Embed Online Video From YouTube To PowerPoint Easily

Makers of online video have a strong affinity for YouTube, and why not? After all, YouTube is the number one video sharing site catering to an overwhelming share of video related traffic. But more importantly it is also turning out as an important ‘search engine’ – albeit in the US mainly – as the time passes.

PowerPoint on the other hand is the number one choice for presentation makers. However, many presentations look mediocre, with the same things done over and over again. So when the opportunity comes to do something new like embedding one or 2 online videos from YouTube or other video sharing sites to PowerPoint, it is lapped up with eager anticipation.

Earlier we’ve seen how to convert from PowerPoint to YouTube, but in this article it will be about embedding video from YouTube to PowerPoint.

One could insert YouTube video in PowerPoint in the latter’s 2007 edition but the way to do was too clumsy to really become popular. Also there was no way you could do such things like trimming the online video once inserted in PowerPoint. All these are now much easy to do in PowerPoint 2010, which is due for commercial launch on June 15 next.



I’ve been using the beta version of PowerPoint 2010 for nearly 6 months and I’ve found it to be very useful for many PowerPoint to video works. Interested readers may refer to several of my past articles on the features of PowerPoint 2010.

In this article we’ll look at 2 ways of embedding an online video from YouTube to PowerPoint 2010. In the first case it is pretty straightforward where the video from YouTube or any other video sharing site that gives you the embed code is installed lock, stock and barrel. Easy though this technique is, you can do very little to the video in terms of editing it for your need.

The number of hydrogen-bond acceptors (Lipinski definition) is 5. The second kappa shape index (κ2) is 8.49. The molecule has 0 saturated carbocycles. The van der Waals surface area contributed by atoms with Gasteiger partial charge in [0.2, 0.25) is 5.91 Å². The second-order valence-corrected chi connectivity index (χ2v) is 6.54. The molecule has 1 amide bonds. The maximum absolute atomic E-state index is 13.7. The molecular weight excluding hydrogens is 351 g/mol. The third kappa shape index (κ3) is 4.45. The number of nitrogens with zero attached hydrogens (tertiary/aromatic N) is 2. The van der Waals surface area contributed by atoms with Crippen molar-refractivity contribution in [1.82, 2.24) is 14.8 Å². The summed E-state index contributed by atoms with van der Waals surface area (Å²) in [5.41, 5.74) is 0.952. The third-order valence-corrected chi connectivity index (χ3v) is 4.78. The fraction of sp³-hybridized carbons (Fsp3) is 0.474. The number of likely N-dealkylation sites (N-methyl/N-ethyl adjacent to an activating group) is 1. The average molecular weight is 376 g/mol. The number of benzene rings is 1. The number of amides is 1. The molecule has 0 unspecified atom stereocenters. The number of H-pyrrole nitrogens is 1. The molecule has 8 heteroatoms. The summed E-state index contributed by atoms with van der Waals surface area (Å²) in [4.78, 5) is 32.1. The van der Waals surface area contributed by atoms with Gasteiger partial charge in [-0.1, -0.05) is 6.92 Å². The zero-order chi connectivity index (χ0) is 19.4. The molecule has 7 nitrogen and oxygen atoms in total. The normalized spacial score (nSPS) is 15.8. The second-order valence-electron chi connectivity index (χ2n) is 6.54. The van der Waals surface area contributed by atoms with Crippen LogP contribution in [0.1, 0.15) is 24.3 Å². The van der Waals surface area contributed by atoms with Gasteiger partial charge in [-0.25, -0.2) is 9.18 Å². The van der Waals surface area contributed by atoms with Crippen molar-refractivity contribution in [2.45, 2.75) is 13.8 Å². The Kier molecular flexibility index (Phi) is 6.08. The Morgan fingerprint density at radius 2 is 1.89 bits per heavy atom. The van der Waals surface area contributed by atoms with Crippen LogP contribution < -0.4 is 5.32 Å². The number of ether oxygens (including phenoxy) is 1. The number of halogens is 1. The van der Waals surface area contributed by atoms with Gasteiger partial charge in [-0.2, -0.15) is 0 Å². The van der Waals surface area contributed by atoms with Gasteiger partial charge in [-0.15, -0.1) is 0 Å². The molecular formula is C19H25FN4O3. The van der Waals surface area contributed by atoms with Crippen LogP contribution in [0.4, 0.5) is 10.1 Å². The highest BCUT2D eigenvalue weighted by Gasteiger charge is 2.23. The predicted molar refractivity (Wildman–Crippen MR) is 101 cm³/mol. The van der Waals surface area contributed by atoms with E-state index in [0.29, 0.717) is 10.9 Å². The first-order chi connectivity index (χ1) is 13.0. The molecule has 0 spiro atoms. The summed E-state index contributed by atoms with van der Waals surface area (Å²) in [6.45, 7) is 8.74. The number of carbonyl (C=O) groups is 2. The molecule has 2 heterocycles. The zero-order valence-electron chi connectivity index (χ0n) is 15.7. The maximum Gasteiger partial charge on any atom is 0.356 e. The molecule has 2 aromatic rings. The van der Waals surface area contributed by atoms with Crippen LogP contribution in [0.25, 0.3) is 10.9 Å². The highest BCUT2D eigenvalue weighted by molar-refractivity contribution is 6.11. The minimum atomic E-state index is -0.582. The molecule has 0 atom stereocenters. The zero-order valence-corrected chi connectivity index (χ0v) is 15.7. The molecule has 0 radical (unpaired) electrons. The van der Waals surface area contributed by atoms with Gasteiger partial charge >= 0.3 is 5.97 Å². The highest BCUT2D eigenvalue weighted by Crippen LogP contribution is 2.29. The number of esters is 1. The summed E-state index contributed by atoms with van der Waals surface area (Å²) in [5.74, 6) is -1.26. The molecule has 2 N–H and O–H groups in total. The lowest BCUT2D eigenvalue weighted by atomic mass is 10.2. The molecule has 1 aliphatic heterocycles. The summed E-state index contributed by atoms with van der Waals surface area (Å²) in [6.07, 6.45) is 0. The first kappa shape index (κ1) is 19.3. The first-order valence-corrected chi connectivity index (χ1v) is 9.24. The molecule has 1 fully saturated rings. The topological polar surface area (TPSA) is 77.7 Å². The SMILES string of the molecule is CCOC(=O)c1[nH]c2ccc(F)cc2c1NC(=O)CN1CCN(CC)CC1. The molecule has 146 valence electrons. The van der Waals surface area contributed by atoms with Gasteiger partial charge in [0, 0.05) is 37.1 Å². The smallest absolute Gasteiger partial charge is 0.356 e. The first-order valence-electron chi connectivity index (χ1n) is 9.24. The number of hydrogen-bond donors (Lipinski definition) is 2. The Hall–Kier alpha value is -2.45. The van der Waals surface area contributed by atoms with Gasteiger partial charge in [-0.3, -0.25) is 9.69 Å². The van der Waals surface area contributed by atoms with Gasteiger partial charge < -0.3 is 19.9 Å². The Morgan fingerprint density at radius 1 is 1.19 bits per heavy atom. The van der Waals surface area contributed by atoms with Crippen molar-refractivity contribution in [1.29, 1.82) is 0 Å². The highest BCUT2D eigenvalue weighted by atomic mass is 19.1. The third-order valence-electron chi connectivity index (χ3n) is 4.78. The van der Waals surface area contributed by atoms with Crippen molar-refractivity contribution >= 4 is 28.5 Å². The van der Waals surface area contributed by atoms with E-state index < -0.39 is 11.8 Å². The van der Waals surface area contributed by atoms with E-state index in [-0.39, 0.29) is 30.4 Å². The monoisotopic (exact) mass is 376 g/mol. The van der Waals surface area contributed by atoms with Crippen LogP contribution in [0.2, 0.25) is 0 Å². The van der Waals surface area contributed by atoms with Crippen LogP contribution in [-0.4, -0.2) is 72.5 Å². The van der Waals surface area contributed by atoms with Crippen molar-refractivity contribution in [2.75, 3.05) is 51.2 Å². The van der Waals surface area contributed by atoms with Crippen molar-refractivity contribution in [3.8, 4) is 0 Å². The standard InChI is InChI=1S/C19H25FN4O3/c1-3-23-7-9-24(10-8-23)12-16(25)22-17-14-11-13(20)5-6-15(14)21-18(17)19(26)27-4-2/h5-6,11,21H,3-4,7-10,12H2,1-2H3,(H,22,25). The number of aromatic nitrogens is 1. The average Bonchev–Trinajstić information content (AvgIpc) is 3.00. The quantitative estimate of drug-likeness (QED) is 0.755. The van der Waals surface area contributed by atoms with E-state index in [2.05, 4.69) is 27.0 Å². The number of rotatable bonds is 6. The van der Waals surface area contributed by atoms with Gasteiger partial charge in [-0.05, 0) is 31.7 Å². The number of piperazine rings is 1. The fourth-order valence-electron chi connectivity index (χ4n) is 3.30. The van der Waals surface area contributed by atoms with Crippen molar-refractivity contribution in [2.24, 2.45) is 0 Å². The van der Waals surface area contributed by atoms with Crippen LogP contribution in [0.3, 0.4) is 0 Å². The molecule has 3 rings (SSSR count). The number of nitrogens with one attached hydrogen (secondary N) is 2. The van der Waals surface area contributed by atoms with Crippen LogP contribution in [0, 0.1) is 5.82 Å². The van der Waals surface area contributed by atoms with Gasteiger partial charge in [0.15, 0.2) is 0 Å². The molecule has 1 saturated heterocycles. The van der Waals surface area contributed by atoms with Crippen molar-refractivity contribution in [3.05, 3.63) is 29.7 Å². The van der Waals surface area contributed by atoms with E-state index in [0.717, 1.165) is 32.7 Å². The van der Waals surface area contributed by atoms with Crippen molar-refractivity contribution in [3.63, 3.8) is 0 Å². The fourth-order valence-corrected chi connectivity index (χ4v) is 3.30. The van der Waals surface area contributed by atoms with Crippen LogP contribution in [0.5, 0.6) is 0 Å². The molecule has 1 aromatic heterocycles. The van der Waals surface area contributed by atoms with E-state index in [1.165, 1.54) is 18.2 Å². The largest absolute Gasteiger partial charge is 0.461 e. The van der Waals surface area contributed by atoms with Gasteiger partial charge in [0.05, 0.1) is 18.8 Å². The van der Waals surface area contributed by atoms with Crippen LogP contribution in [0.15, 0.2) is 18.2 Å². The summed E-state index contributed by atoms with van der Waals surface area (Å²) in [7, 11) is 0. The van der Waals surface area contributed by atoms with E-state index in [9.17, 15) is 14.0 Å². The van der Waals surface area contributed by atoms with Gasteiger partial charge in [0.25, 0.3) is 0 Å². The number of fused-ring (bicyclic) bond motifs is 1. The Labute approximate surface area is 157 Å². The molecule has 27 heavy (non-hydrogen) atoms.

The second way of embedding YouTube video to PowerPoint is in fact a 2-step approach. First the online video is downloaded in MPEG-4 format on to your computer. And then you can embed it in your PowerPoint slide. In this case, after embedding you can edit the video as you want including trimming the video.

The video below shows 2 different ways of inserting online video from YouTube to PowerPoint. It is then followed by detailed steps that explain the same.


Directly Inserting Video From YouTube To PowerPoint

Inserting online video in PowerPoint 2010This one is simple, especially in PowerPoint 2010. All you need is the full embed code of the online video, and it shows up in your PowerPoint slide.

Remember, you can insert videos from other video sharing sites as well in PowerPoint 2010, like Metacafe, Dailymotion, Yahoo Video, and so on. In each case the full embed code is needed, and not just the video URL.

The steps to do this are briefly mentioned below:

Embed code from YouTube to PowerPoint 2010 highlighted

YouTube embed code (highlighted) for PowerPoint 2010

  1. Open PowerPoint 2010. Click Insert > Video > Video from Web Site. In the pop-up that opens, paste the full embed code of the YouTube video. Refer the 2 images above.

  3. PowerPoint 2010 may ask for the latest Windows Media Player in your computer. If you don’t already have it, get it from Microsoft’s download site. If you’ve any problem, consider the steps described here.

  5. This is how it looks (see picture below) after your YouTube online video is embedded on to PowerPoint 2010. It doesn’t look inspiring. There are thick black borders; the YouTube player control remains; and each time you explain the slide you need to be connected to the Internet for the video to show up. As if those were not enough, you cannot edit the video if you want.